"Nothing, I guess I'll just go blind, because studying is my life." A gloating-and false-National Guard surveillance report assured Somoza in 1968 that "the communist Fonseca Amador is now almost completely blind."

By the late 1940s, Carlos's poverty was relieved by some financial help from his father. Fausto Amador's wife Lolita convinced him to take responsibility for Carlos, who bore a striking physical resemblance to his father and paternal brothers and was acquiring a reputation as a brilliant student. Carlos visited the Amador mansion and got to know his paternal siblings and his father's wife. During this period, Fausto Amador managed the U.S.-owned La Reyna gold mine in the town of San Ramón, about thirty kilometers away (where he had a mistress and another young son), spending only weekends at the family house in Matagalpa. When Carlos began high school in 1950, according to Lolita's sister Nellie Arrieta, Fausto paid for his tuition of about ten córdobas a month, his meals at a food stall near the school, and the clothes he bought from a local shopkeeper. In 1960 Fonseca wrote to Lolita Arrieta expressing gratitude for her affection and assuring her that "the goodness you have shown both to me and to all those who have had the opportunity to be close to you, is being rewarded by the fine children you have been given." He went on to praise Iván's good-heartedness and Fausto Orlando's brilliance and to express concern that Gloria's values would be corrupted by attending school in the United States.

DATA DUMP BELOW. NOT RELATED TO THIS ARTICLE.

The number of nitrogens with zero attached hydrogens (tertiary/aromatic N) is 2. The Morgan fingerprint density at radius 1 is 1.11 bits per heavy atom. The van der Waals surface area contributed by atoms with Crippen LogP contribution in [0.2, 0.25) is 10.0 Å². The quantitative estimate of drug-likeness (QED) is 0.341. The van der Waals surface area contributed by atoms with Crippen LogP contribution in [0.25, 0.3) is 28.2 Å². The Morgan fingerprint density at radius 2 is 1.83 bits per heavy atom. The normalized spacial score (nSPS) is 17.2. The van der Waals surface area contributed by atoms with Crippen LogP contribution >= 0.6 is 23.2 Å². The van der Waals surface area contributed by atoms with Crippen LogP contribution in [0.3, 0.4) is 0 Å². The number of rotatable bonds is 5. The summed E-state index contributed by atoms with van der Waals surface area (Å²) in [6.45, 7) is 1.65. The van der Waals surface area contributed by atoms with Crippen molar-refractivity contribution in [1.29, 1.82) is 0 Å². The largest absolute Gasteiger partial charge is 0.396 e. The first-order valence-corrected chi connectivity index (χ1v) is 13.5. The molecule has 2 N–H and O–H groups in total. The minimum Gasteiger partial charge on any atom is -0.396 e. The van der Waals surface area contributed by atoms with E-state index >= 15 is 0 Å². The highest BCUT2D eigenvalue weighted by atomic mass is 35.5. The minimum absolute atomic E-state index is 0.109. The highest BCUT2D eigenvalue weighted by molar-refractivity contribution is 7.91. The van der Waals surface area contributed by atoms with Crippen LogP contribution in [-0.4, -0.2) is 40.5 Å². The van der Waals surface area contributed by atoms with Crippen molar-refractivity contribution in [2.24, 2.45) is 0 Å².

Writers associated with the FSLN often deny that Carlos Fonseca had any relationship with his Somocista father. But Fonseca's own letters and other documents reveal a different and more complicated reality. His personal letters indicate that at least until the late 1960s, Fonseca craved his father's understanding and felt intense, if tortured, affection for him. "I want to speak frankly to you," Fonseca said in a 1960 letter, "because I cannot speak to the people I love in any other way." He went on: "This isn't the first time I have told you that it is more important to me that my father understand me spiritually than that he help me financially.... I would be extremely happy if you could make a little trip to this country [Costa Rica], even if it were for just one day, so that I could see you and talk to you at length. Or do I have to get shot to see you?"

In the same letter, Carlos attempted to find justification for his father's links to the Somoza dictatorship:

It sometimes makes me unhappy to think about the position you have, but I also feel justly proud of the fact that no one has ever proved to me that my father has committed a wrongful act. I say justly proud, because it is rare for anyone to get to my father's position without being buried in horrible misdeeds. And for this reason I believe that if my father had lived in a better time and place he would have put his talent at the service of society, of humanity, of progress. The voice of reason tells me that it wasn't intrigue and ambition that got my father to the high position he has today but rather simply his own abilities.